Prime Minister’s Questions (PMQs) on 13 April began, unsurprisingly, with a focus on tax after a week of embarrassment for the Prime Minister left Labour leader Jeremy Corbyn with ample ammunition.
Pointing out further division inside the Conservative party, Corbyn began questioning the Prime Minister over why Conservative MEPs had voted against proposals backed by his own government. The proposals put forward by the European Commission suggested legislation requiring multinational corporations to disclose profits earned and taxes paid in each of the EU’s 28 member states.
Lord Hill, who was appointed by David Cameron as the UK’s EU Commissioner, confirmed on Monday that, in light of the public outcry over the Panama Papers revelations, the proposals would be extended to cover tax havens such as Jersey. In a slightly drawn-out question, Corbyn put it to the Prime Minister:
Yesterday, Mr Speaker, the European Commission announced new proposals on country-by-country tax reporting… Conservative MEPs voted against the proposal… Can the Prime Minister now assure us that Conservative MEPs will support the new proposal?
The Prime Minister’s response:
Let me welcome the country-by-country tax reporting propasal put forward by Commissioner Jonathan Hill, appointed by this government… this is very much based on the work that we’ve been doing leading the collaboration between countries on making sure we share tax information…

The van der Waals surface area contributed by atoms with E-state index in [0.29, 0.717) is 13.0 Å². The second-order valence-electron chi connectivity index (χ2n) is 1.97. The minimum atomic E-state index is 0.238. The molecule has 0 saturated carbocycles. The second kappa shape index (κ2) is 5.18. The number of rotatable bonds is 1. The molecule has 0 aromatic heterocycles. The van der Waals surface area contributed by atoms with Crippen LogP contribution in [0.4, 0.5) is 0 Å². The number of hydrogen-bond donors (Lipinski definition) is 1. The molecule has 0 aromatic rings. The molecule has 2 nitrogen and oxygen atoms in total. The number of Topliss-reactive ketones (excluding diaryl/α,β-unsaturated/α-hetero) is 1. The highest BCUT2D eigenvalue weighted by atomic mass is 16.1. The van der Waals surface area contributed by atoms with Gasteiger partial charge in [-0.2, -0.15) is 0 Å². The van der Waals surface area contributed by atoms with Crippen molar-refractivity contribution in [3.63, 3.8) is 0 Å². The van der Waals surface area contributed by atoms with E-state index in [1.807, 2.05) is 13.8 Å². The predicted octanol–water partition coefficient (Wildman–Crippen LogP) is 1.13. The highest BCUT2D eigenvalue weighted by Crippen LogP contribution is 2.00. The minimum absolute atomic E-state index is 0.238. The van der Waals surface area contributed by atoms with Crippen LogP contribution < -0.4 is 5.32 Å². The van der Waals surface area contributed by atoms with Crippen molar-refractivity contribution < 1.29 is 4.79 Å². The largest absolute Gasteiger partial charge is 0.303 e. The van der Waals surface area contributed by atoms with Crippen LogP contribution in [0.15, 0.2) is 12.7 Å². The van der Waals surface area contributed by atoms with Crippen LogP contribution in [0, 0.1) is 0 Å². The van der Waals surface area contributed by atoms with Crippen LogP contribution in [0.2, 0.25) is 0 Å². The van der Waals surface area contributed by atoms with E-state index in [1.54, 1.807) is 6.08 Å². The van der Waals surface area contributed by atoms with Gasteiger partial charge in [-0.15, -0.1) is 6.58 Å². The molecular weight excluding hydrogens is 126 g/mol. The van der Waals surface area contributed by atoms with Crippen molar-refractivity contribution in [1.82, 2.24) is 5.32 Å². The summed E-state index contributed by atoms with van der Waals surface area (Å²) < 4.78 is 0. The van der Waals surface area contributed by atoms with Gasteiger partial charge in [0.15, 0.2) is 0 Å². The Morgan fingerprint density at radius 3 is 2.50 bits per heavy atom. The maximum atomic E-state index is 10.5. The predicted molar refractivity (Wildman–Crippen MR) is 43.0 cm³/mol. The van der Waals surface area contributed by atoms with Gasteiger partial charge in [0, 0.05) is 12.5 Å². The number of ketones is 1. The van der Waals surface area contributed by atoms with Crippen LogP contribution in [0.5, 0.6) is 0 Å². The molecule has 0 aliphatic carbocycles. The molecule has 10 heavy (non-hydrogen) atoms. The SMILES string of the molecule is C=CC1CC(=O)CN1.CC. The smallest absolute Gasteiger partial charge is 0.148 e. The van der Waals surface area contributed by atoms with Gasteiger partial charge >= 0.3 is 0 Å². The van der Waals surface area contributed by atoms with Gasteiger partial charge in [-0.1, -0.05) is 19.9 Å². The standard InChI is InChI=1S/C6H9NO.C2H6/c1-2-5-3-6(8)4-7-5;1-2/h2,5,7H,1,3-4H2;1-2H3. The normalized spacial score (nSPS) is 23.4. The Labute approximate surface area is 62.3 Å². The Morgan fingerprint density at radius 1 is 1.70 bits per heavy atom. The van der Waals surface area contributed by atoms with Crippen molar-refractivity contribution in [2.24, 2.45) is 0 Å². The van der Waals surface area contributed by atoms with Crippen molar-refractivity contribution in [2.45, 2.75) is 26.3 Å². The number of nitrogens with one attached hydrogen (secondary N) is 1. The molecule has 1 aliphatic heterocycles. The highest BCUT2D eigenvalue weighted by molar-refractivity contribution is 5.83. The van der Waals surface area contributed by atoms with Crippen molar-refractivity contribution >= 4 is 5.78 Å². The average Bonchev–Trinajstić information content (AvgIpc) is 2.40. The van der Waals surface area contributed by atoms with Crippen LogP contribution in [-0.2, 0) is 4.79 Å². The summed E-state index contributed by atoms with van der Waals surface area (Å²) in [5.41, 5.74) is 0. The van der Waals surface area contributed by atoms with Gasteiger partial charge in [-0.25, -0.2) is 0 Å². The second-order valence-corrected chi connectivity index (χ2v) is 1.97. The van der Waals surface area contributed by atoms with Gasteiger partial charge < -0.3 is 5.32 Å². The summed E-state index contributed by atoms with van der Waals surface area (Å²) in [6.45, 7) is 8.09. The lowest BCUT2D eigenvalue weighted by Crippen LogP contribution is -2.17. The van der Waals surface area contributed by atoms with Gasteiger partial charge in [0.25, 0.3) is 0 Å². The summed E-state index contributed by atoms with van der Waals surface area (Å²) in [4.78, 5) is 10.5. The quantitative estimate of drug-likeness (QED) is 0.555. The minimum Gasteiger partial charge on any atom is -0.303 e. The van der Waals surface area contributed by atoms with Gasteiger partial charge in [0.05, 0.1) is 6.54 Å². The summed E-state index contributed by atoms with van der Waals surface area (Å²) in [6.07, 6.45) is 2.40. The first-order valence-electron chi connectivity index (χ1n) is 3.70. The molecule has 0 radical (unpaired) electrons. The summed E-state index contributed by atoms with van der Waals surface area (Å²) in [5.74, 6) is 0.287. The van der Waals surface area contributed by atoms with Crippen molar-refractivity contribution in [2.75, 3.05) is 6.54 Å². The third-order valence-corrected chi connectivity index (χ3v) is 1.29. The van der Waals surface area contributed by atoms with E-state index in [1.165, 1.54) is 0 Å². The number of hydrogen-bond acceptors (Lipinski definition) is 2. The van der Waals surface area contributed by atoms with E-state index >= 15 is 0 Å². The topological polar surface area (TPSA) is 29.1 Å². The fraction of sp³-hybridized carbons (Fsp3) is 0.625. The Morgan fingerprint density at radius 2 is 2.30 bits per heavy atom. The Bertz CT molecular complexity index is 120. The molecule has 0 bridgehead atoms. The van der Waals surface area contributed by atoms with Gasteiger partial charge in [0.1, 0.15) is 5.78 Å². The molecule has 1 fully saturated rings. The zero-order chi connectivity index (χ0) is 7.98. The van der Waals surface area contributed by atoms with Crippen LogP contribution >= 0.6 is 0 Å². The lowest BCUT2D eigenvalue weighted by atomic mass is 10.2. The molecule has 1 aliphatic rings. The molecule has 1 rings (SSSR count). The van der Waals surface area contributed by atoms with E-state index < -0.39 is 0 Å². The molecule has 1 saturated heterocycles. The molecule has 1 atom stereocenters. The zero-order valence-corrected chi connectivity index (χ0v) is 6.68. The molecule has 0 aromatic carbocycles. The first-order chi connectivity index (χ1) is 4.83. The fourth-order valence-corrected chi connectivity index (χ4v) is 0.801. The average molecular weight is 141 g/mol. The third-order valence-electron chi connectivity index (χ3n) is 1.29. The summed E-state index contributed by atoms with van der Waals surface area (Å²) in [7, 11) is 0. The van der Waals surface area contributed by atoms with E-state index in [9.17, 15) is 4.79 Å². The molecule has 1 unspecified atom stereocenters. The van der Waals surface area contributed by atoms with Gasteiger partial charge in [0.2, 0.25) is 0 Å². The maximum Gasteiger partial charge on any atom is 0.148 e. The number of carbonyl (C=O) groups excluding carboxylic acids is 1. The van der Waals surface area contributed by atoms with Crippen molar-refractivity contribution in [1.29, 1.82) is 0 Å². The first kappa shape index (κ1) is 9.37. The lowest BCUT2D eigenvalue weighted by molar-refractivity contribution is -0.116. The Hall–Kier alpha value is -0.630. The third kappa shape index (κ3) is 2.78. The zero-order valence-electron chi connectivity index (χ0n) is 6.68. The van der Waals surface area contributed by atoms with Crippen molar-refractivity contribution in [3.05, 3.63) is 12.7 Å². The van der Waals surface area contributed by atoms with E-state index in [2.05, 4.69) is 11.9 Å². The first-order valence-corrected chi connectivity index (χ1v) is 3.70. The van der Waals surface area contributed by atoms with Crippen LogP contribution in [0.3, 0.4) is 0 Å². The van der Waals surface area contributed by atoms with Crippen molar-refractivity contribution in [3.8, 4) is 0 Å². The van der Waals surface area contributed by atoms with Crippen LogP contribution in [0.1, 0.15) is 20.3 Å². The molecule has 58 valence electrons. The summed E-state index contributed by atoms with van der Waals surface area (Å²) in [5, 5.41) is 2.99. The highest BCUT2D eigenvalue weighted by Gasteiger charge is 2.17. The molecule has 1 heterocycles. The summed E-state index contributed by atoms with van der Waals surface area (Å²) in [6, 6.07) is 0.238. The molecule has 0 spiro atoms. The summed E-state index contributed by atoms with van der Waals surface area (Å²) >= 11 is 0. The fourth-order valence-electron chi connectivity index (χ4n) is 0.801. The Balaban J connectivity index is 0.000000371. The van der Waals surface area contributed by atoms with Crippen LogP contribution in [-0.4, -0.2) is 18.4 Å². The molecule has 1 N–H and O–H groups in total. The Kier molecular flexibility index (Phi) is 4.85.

Maybe he had forgotten his own efforts to limit transparency, personally writing to the EU council in 2013 to argue the case for offshore trusts. Corbyn repeated his question:
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Mr Speaker, if the proposals were put forward by the British government, why did Conservative MEPs then vote against them?
He continued, echoing the thoughts of many citizens in the wake of recent revelations:
The Panama Papers… exposed the scandalous situation where wealthy individuals seem to believe that corporation tax and other taxes are something optional… so when the HMRC says that the tax gap is £34bn, why then is he cutting HMRC staff by 20%…?
In an evasive move, David Cameron tried to switch focus on to Jeremy Corbyn’s tax return. The reply, in light of the Prime Minister’s recent tax revelations, was nothing short of hypocrisy:
I’m glad he wants to get on to our responsibilities to pay our taxes… I thought that his tax return was a metaphor for Labour policy. It was late. It was chaotic. It was inaccurate. And it was uncosted…
This attempt to smear Corbyn over his tax return was met with cheers from the Tory backbenches. But it was followed by a slick response from the leader of the opposition, who referred to the Chancellor‘s family business’ use of tax loopholes:
Mr Speaker, I’m grateful to the Prime Minister for drawing attention to my own tax return. There, warts and all, the ‘warts’ being my handwriting, the ‘all’ being my generous donation to HMRC. I actually paid more tax than some companies owned by people that he might know quite well.
Cameron’s denial of any wrong-doing continues, as does the pantomime of PMQs. But this week, Corbyn clearly came out on top.
Watch for yourself, here:
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